• One death was due to aspiration during anesthetic emergency.
  • Two deaths were attributed to lack of preoperative evaluation (emergency) and unknown preoperative medical conditions (cardiomyopathy and ischemic heart disease).
  • One death was attributed to lack of monitoring and failure to detect postoperative apnea in postoperative care unit.
  • Two deaths were due to overdose of opioid at the end of operation in morbidly obese patients and failure to detect because of absence of pulse oximetry in postoperative care unit.
  • One death was due to barotruma and tension pneumothorax in morbidly obese patients.

   Discussion Top


Maternal mortality rate recorded in this study (953 per 100,000) is higher than the mortality rate in Egypt (84 per 100,000). This may be explained based on the fact that Tanta university hospital is a tertiary care unit and complicated cases from peripheral areas are referred to the hospital.

In the current study, anesthesia was responsible for about 8% of the causes of death and a large proportion of the cases (59%) came from rural areas. This may play a role in increased maternal mortality. However, in a recent South African maternal mortality report, anesthesia was the cause of 5% of direct maternal deaths. [5] Another study in the sub-Saharan African country of Zimbabwe put the avoidable maternal mortality rate in their hospital at 21/10,000 cesarean deliveries/anesthetics. [6]

The incidence of failed intubation in obstetric patients (1:280) is higher than that in the general operating theater (1:2230). [7],[8] This is explained by difficult airway caused by enlarged tongue, breasts, vascular engorgement and edema of nasal, oral pharynx, larynx and trachea. Failed intubation and aspiration were responsible for five deaths in our study. Reducing the incidence of aspiration or failed intubation by either avoiding general anesthesia or standardizing airway management became the focus of attention. Maternal mortality rate was significantly declined by improving monitoring techniques during general anesthesia, [2] such as pulse oximetry (1989), the introduction of the ASA Difficult Airway Algorithm (1993), and capnography (1995); so, it must be available in all operating theaters.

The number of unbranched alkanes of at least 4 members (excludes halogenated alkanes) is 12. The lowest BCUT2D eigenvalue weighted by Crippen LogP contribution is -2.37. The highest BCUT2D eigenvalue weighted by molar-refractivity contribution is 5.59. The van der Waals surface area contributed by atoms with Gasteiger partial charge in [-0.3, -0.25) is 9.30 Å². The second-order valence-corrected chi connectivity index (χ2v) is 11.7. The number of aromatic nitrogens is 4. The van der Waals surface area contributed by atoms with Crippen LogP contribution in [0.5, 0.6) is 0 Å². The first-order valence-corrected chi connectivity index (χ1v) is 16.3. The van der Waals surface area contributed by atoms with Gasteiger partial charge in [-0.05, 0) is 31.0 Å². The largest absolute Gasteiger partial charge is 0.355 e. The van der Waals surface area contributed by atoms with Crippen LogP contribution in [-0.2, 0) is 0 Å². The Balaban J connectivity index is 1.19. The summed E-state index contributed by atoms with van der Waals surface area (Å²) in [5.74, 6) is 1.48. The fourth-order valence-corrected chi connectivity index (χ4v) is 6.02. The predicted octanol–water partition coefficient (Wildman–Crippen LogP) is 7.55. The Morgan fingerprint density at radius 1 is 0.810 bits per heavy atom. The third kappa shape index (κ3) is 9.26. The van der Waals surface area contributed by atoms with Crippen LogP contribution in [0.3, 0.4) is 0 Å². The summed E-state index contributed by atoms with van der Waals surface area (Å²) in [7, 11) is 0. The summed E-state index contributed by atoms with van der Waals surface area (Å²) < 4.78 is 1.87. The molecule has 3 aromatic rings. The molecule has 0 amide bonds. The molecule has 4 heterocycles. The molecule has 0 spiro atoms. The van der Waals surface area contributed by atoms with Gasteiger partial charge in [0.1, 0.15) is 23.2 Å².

Pre-anesthetic visits for evaluation of suspected difficult airway and premedication with antacids and H 2 receptor antagonists is a must for improving general anesthesia outcome. [9]

There have been reports of anesthesia-related maternal mortality with regional anesthesia performed by poorly trained providers of anesthesia. [10],[11] Regional anesthesia was responsible for about four deaths in our study; so, provision of safe regional anesthesia is mandatory to decrease mortality related to anesthesia.

Interestingly, in this study, more than one-third of obstetric deaths (35%) were referred from outside hospital. This may be due to delay in receiving adequate health care at the facility or delay in referral which put a great burden on anesthesiologist for this emergency difficult situation.

We found that 64.7% of the cases were above 35 years, 71% of the cases were multiparous and majority of the cases received no antenatal care (65%). Girls below 18 years and women above 34 years have been reported to be at a higher risk of pregnancy-related mortality. [12] Multiparous women, multiple pregnancies and the women who have undergone IVF have also been reported to be at a higher risk of maternal deaths. Ethnicity has also been associated with maternal deaths and so is the social class and access to health care. [12]

This study revealed that 64.2% of mortality cases were undergoing cesarean section. Many studies have found that the risk for maternal death is significantly greater for women undergoing cesarean section than for those who have a vaginal delivery. [13] The increased risk of cesarean delivery may be related not only to the labor or delivery complications necessitating the cesarean section but also to the specific risks of anesthesia for this method of delivery. Eighty-eight cases in this study died after delivery. This may highlight the importance of postoperative intensive care ready to deal with cases of bleeding and other emergencies.